If there was ever a place to have a complete break from reality, it would be the isolation of the Overlook Hotel. You can imagine the place brimming with life during the tourist season, where there are people filling its vast halls, taking in the breathtaking vistas that Kubrick shows us. It's actually quite a beautiful place. Isolation brings a real sense of menace to all that enclosed space. I've given myself the creeps going through long, luxurious hotel hallways late at night. There's something about the light, the patterns on the floor, and all those silent doors, stretching out into near-infinity that just creeps me right the fuck out. It's not impossible that environments like this would drive a family over the edge.
Obviously, this theory falls apart on close inspection. Both Hallorann and Danny Torrance clearly have some psychic bond, someone had to let Jack out of the pantry after Wendy locks him in there, and Jack Torrance appears in the old group photo at the movie's end. But it doesn't take much effort to shoehorn this particular interpretation of the movie, and I think the story is all the richer for it.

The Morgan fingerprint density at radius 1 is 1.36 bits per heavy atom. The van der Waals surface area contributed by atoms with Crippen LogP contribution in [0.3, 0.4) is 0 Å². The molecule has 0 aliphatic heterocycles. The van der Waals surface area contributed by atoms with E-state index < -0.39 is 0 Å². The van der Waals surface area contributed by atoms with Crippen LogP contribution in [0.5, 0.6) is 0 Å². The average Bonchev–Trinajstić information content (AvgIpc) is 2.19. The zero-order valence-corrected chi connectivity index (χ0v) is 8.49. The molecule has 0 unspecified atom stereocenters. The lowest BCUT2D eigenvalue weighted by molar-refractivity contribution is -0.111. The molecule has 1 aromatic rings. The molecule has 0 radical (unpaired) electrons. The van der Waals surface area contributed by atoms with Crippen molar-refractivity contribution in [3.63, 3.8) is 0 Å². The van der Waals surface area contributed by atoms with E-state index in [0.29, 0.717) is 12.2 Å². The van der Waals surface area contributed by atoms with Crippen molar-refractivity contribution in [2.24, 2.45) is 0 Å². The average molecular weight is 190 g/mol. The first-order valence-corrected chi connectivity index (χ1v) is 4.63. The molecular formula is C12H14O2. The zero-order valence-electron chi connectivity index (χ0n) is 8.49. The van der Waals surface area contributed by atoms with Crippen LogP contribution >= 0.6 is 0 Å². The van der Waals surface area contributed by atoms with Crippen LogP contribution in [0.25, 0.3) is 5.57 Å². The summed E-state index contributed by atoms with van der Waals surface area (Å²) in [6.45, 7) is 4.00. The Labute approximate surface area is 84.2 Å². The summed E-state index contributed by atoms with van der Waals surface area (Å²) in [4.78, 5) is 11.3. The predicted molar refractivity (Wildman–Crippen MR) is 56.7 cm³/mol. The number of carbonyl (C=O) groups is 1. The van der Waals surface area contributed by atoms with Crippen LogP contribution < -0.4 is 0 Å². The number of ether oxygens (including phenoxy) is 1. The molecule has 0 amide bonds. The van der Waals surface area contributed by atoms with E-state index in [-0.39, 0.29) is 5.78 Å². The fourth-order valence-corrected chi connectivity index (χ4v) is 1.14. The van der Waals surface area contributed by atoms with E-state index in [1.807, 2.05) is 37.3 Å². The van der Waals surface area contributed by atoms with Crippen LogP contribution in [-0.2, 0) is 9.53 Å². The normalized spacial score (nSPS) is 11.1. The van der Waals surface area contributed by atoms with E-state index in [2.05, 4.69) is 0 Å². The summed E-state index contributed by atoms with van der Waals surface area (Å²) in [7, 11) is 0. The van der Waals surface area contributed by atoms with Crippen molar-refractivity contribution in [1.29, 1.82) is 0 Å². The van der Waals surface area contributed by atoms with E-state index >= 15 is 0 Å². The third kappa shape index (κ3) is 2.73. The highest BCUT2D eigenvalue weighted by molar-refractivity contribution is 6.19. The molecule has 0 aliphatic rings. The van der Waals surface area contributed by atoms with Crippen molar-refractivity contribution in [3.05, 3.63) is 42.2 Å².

Anyway, that's what I got for you today. Now, cleanse the palette with the best Simpsons parody evah!
Also, please don't drink and drive. You might hit a blogger who NEEDS his brain to work properly.
Saturday, May 23, 2009
The guy was drunk, he smashed into the rear of my car, and he collided with several other vehicles while attempting to flee the scene. I asked the cop that as a peaceful, forgiving, yoga-practicing dude, was it wrong for me to wish death by herpes on the guy. He laughed and said "no comment."
I got off real easy on that one, sustaining a mild concussion, some whiplash, and back spasms. I try to exercise regularly and I don't want to become one of those guys who is always in pain and can't do anything fun.
Lesson: Please please please don't drink and drive. I have an awesome post in-bound about Stanley Kubrick's The Shining, but it may take some time to get to. Right now all I'm capable of doing is watching 60s caper movies starring Michael Caine and going page by painful page through Chuck Palahniuk's Haunted, which I'm not particularly enjoying.
Monday, May 18, 2009